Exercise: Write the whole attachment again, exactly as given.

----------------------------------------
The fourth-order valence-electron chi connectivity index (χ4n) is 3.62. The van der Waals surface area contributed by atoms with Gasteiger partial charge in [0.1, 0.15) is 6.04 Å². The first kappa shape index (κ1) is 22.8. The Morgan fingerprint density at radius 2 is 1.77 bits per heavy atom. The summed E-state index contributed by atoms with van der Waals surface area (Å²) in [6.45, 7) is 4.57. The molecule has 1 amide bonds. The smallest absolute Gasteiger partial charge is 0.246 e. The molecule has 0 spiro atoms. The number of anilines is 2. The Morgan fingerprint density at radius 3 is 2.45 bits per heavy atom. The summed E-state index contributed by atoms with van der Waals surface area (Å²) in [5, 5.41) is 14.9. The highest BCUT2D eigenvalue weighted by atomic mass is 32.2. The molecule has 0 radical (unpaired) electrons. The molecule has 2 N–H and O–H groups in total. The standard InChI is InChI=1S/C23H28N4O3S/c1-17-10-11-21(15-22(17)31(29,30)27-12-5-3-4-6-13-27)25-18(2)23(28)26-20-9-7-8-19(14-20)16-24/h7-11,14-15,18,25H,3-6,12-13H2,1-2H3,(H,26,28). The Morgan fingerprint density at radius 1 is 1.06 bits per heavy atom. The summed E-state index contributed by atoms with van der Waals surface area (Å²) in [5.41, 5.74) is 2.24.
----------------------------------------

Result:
The fourth-order valence-electron chi connectivity index (χ4n) is 3.62. The van der Waals surface area contributed by atoms with Gasteiger partial charge in [0.1, 0.15) is 6.04 Å². The first kappa shape index (κ1) is 22.8. The Morgan fingerprint density at radius 2 is 1.77 bits per heavy atom. The summed E-state index contributed by atoms with van der Waals surface area (Å²) in [6.45, 7) is 4.57. The molecule has 1 amide bonds. The smallest absolute Gasteiger partial charge is 0.246 e. The molecule has 0 spiro atoms. The number of anilines is 2. The Morgan fingerprint density at radius 3 is 2.45 bits per heavy atom. The summed E-state index contributed by atoms with van der Waals surface area (Å²) in [5, 5.41) is 14.9. The highest BCUT2D eigenvalue weighted by atomic mass is 32.2. The molecule has 0 radical (unpaired) electrons. The molecule has 2 N–H and O–H groups in total. The standard InChI is InChI=1S/C23H28N4O3S/c1-17-10-11-21(15-22(17)31(29,30)27-12-5-3-4-6-13-27)25-18(2)23(28)26-20-9-7-8-19(14-20)16-24/h7-11,14-15,18,25H,3-6,12-13H2,1-2H3,(H,26,28). The Morgan fingerprint density at radius 1 is 1.06 bits per heavy atom. The summed E-state index contributed by atoms with van der Waals surface area (Å²) in [5.41, 5.74) is 2.24.